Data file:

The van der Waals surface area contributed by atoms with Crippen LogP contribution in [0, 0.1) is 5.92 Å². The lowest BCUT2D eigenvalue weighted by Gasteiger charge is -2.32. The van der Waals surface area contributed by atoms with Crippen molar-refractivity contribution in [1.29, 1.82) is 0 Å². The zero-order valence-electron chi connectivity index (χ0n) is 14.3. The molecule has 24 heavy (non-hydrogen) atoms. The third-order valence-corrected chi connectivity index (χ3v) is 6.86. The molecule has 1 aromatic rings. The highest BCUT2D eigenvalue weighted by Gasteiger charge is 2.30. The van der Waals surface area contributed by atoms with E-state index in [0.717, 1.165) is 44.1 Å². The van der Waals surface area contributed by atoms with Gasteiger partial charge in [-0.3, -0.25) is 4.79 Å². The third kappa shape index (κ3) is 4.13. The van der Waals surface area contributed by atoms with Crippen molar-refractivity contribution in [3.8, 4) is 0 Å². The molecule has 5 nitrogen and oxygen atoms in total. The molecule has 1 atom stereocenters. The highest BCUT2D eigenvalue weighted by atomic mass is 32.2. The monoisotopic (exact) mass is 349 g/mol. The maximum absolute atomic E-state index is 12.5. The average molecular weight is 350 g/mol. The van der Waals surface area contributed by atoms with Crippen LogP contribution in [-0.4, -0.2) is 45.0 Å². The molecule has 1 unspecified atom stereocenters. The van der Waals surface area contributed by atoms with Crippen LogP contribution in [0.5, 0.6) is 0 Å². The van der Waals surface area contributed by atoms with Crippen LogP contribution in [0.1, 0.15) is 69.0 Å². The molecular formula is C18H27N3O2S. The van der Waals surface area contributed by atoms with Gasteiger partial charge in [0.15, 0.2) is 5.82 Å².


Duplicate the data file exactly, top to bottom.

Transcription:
The van der Waals surface area contributed by atoms with Crippen LogP contribution in [0, 0.1) is 5.92 Å². The lowest BCUT2D eigenvalue weighted by Gasteiger charge is -2.32. The van der Waals surface area contributed by atoms with Crippen molar-refractivity contribution in [1.29, 1.82) is 0 Å². The zero-order valence-electron chi connectivity index (χ0n) is 14.3. The molecule has 24 heavy (non-hydrogen) atoms. The third-order valence-corrected chi connectivity index (χ3v) is 6.86. The molecule has 1 aromatic rings. The highest BCUT2D eigenvalue weighted by Gasteiger charge is 2.30. The van der Waals surface area contributed by atoms with E-state index in [0.717, 1.165) is 44.1 Å². The van der Waals surface area contributed by atoms with Gasteiger partial charge in [-0.3, -0.25) is 4.79 Å². The third kappa shape index (κ3) is 4.13. The van der Waals surface area contributed by atoms with Crippen molar-refractivity contribution in [3.8, 4) is 0 Å². The molecule has 5 nitrogen and oxygen atoms in total. The molecule has 1 atom stereocenters. The highest BCUT2D eigenvalue weighted by atomic mass is 32.2. The monoisotopic (exact) mass is 349 g/mol. The maximum absolute atomic E-state index is 12.5. The average molecular weight is 350 g/mol. The van der Waals surface area contributed by atoms with Crippen LogP contribution in [-0.4, -0.2) is 45.0 Å². The molecule has 1 unspecified atom stereocenters. The van der Waals surface area contributed by atoms with Crippen LogP contribution in [0.5, 0.6) is 0 Å². The van der Waals surface area contributed by atoms with Crippen LogP contribution in [0.1, 0.15) is 69.0 Å². The molecular formula is C18H27N3O2S. The van der Waals surface area contributed by atoms with Gasteiger partial charge in [0.15, 0.2) is 5.82 Å².